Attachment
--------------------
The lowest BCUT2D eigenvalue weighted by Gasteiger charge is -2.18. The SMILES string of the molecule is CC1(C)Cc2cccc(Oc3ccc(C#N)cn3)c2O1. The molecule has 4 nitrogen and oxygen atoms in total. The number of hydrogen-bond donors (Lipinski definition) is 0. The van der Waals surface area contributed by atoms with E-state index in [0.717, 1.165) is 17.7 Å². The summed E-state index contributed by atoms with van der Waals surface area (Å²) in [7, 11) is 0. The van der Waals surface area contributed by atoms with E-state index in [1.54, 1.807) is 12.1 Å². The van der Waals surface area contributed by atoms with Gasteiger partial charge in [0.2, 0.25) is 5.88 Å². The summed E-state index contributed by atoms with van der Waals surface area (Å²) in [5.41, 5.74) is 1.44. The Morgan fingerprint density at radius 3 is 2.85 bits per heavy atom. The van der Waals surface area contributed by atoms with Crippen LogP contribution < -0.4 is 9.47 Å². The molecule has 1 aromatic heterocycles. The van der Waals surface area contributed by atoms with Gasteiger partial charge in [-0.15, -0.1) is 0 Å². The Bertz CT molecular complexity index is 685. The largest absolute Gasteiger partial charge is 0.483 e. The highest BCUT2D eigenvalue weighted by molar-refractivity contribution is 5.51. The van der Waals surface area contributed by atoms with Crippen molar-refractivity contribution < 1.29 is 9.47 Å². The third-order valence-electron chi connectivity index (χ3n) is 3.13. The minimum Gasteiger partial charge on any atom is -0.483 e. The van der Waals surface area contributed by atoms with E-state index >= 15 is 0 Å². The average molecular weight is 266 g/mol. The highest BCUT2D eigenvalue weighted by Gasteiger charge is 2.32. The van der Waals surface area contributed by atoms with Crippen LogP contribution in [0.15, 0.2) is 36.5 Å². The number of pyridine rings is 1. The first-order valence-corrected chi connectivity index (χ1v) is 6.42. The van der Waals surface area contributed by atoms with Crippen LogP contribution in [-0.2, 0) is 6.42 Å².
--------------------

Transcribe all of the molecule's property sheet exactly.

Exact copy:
The lowest BCUT2D eigenvalue weighted by Gasteiger charge is -2.18. The SMILES string of the molecule is CC1(C)Cc2cccc(Oc3ccc(C#N)cn3)c2O1. The molecule has 4 nitrogen and oxygen atoms in total. The number of hydrogen-bond donors (Lipinski definition) is 0. The van der Waals surface area contributed by atoms with E-state index in [0.717, 1.165) is 17.7 Å². The summed E-state index contributed by atoms with van der Waals surface area (Å²) in [7, 11) is 0. The van der Waals surface area contributed by atoms with E-state index in [1.54, 1.807) is 12.1 Å². The van der Waals surface area contributed by atoms with Gasteiger partial charge in [0.2, 0.25) is 5.88 Å². The summed E-state index contributed by atoms with van der Waals surface area (Å²) in [5.41, 5.74) is 1.44. The Morgan fingerprint density at radius 3 is 2.85 bits per heavy atom. The van der Waals surface area contributed by atoms with Crippen LogP contribution < -0.4 is 9.47 Å². The molecule has 1 aromatic heterocycles. The van der Waals surface area contributed by atoms with Gasteiger partial charge in [-0.15, -0.1) is 0 Å². The Bertz CT molecular complexity index is 685. The largest absolute Gasteiger partial charge is 0.483 e. The highest BCUT2D eigenvalue weighted by molar-refractivity contribution is 5.51. The van der Waals surface area contributed by atoms with Crippen molar-refractivity contribution < 1.29 is 9.47 Å². The third-order valence-electron chi connectivity index (χ3n) is 3.13. The minimum Gasteiger partial charge on any atom is -0.483 e. The van der Waals surface area contributed by atoms with E-state index >= 15 is 0 Å². The average molecular weight is 266 g/mol. The highest BCUT2D eigenvalue weighted by Gasteiger charge is 2.32. The van der Waals surface area contributed by atoms with Crippen LogP contribution in [0.15, 0.2) is 36.5 Å². The number of pyridine rings is 1. The first-order valence-corrected chi connectivity index (χ1v) is 6.42. The van der Waals surface area contributed by atoms with Crippen LogP contribution in [-0.2, 0) is 6.42 Å².